“Asking us to swallow our doubts and force it past a unified opposition, I don’t think that’s going to work in the end — and probably shouldn’t,” Mr. McCain said, adding that it “seems likely” that the current repeal effort would end in failure.
Arizona is one of the 31 states that expanded Medicaid under the Affordable Care Act, and Mr. McCain’s remarks could be an ominous sign for other senators from states that expanded Medicaid, including the junior Republican senator from his state, Jeff Flake.
“We are ground zero for the failure of the exchanges, but we are also an expansion state,” Mr. Flake said. “I think all of us are concerned that we don’t pull the rug out from people.”
Just before the Senate vote, the Democratic leader, Chuck Schumer of New York, made an impassioned plea to Republicans.
“We know that A.C.A. is not perfect,” Mr. Schumer said. “But we also know what you’ve proposed is much worse. We can work together to improve health care in this country. Turn back now before it’s too late and millions and millions and millions of Americans are hurt so badly in ways from which they will never, ever recover.”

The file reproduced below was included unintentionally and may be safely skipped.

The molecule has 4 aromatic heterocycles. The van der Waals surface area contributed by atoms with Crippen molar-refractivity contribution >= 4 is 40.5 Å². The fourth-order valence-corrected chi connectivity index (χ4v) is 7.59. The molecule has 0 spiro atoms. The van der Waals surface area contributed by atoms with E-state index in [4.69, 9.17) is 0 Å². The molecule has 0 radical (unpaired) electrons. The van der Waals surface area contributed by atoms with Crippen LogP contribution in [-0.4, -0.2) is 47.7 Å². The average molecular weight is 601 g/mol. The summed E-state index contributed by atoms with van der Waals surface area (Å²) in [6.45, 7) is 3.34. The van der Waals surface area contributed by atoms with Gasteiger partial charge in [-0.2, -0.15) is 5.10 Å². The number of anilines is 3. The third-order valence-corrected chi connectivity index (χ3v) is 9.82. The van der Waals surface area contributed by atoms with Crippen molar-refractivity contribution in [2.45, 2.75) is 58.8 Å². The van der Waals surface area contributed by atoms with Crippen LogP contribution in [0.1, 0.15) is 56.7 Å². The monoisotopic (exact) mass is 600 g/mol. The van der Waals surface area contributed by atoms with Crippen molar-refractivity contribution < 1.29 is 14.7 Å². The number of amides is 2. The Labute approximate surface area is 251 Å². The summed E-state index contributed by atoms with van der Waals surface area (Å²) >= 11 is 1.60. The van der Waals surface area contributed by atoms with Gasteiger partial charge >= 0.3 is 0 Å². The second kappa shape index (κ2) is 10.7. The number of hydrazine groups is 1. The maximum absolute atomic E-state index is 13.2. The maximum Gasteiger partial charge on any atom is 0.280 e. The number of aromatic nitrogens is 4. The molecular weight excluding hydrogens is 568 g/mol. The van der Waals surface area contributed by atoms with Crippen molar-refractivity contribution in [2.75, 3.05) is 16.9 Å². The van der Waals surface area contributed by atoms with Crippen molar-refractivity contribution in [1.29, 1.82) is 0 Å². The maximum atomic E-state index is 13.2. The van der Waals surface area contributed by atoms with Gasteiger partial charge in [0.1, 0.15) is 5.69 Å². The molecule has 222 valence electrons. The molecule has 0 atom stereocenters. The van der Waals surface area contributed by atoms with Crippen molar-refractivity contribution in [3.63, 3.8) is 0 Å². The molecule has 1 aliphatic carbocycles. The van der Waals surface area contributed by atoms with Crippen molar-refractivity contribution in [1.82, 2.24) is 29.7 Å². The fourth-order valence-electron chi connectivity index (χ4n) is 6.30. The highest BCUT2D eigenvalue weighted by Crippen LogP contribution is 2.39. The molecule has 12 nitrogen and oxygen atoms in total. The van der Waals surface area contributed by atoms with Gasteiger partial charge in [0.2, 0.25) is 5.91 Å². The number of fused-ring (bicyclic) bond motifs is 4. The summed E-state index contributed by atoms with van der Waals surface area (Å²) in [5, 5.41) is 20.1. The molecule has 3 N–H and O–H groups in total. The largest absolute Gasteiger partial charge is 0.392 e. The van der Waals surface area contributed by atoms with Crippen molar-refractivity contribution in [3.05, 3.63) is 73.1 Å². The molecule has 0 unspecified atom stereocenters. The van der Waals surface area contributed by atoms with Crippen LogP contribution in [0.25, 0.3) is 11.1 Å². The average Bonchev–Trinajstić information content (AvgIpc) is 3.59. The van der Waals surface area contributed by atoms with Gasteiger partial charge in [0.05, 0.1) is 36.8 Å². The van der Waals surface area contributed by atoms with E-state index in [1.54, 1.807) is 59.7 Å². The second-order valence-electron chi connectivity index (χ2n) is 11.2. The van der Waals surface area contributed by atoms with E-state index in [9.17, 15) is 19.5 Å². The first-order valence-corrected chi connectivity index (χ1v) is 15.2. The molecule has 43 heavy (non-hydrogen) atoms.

Given the divisions within their caucus, Senate Republican leaders were considering a fresh approach to keeping their repeal quest alive: They could try to reach agreement on a slimmed-down bill that would repeal a few major provisions of the Affordable Care Act, like the penalties imposed on people who go without insurance and businesses that do not offer insurance to their employees. Republicans leaders would not intend for such a bill to become law, but believe that it could win approval in the Senate.
That “skinny” bill could then be a basis for negotiations with the House.
Senate Republican leaders have struggled all year to fulfill their promise of repealing the 2010 health care law. By a vote of 217 to 213, the House approved a repeal bill in early May, but only after Republicans overcame their own difficulties in that chamber.
Mr. Trump kept up pressure on the Senate on Tuesday with Twitter posts. After the vote, he applauded the Senate, but was cutting toward Ms. Collins and Ms. Murkowski: “We had two Republicans that went against us, which is very sad, I think. It’s very, very sad for them.”
The successful procedural vote was also a moment of redemption, at least temporarily, for Mr. McConnell, who just last week appeared to have failed in his effort to put together a health bill that could squeak through the narrowly divided Senate.